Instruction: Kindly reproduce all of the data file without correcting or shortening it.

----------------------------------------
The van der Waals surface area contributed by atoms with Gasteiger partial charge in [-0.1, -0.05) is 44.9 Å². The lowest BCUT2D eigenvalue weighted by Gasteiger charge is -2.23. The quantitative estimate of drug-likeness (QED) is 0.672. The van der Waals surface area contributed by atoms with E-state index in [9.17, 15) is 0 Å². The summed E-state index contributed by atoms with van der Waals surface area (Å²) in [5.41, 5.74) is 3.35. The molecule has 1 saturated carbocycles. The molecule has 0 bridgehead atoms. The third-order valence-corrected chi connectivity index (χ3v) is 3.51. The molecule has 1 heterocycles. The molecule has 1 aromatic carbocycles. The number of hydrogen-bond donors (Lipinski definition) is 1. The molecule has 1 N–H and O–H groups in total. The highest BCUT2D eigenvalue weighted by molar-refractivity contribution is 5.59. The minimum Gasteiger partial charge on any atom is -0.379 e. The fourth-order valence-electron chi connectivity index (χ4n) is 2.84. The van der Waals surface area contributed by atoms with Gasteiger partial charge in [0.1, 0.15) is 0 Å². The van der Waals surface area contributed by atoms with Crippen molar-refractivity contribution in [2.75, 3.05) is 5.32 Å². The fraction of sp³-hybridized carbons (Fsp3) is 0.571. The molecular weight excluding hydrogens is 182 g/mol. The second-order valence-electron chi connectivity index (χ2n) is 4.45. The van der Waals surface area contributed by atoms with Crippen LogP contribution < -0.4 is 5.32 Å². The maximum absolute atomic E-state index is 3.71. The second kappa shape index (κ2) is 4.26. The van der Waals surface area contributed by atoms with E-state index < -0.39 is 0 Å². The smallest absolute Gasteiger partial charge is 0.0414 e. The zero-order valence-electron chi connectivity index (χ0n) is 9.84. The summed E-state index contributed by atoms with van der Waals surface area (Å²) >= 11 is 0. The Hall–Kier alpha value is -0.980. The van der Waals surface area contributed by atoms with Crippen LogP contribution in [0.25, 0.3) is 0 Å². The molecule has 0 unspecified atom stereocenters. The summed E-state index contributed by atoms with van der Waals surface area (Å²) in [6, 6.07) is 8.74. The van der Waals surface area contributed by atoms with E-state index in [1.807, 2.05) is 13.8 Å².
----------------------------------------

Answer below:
The van der Waals surface area contributed by atoms with Gasteiger partial charge in [-0.1, -0.05) is 44.9 Å². The lowest BCUT2D eigenvalue weighted by Gasteiger charge is -2.23. The quantitative estimate of drug-likeness (QED) is 0.672. The van der Waals surface area contributed by atoms with E-state index in [9.17, 15) is 0 Å². The summed E-state index contributed by atoms with van der Waals surface area (Å²) in [5.41, 5.74) is 3.35. The molecule has 1 saturated carbocycles. The molecule has 0 bridgehead atoms. The third-order valence-corrected chi connectivity index (χ3v) is 3.51. The molecule has 1 heterocycles. The molecule has 1 aromatic carbocycles. The number of hydrogen-bond donors (Lipinski definition) is 1. The molecule has 1 N–H and O–H groups in total. The highest BCUT2D eigenvalue weighted by molar-refractivity contribution is 5.59. The minimum Gasteiger partial charge on any atom is -0.379 e. The fourth-order valence-electron chi connectivity index (χ4n) is 2.84. The van der Waals surface area contributed by atoms with Gasteiger partial charge in [0.1, 0.15) is 0 Å². The van der Waals surface area contributed by atoms with Crippen molar-refractivity contribution in [2.75, 3.05) is 5.32 Å². The fraction of sp³-hybridized carbons (Fsp3) is 0.571. The molecular weight excluding hydrogens is 182 g/mol. The second-order valence-electron chi connectivity index (χ2n) is 4.45. The van der Waals surface area contributed by atoms with Crippen LogP contribution < -0.4 is 5.32 Å². The maximum absolute atomic E-state index is 3.71. The second kappa shape index (κ2) is 4.26. The van der Waals surface area contributed by atoms with E-state index < -0.39 is 0 Å². The smallest absolute Gasteiger partial charge is 0.0414 e. The zero-order valence-electron chi connectivity index (χ0n) is 9.84. The summed E-state index contributed by atoms with van der Waals surface area (Å²) >= 11 is 0. The Hall–Kier alpha value is -0.980. The van der Waals surface area contributed by atoms with Crippen LogP contribution in [0.25, 0.3) is 0 Å². The molecule has 0 unspecified atom stereocenters. The summed E-state index contributed by atoms with van der Waals surface area (Å²) in [6, 6.07) is 8.74. The van der Waals surface area contributed by atoms with E-state index in [1.807, 2.05) is 13.8 Å².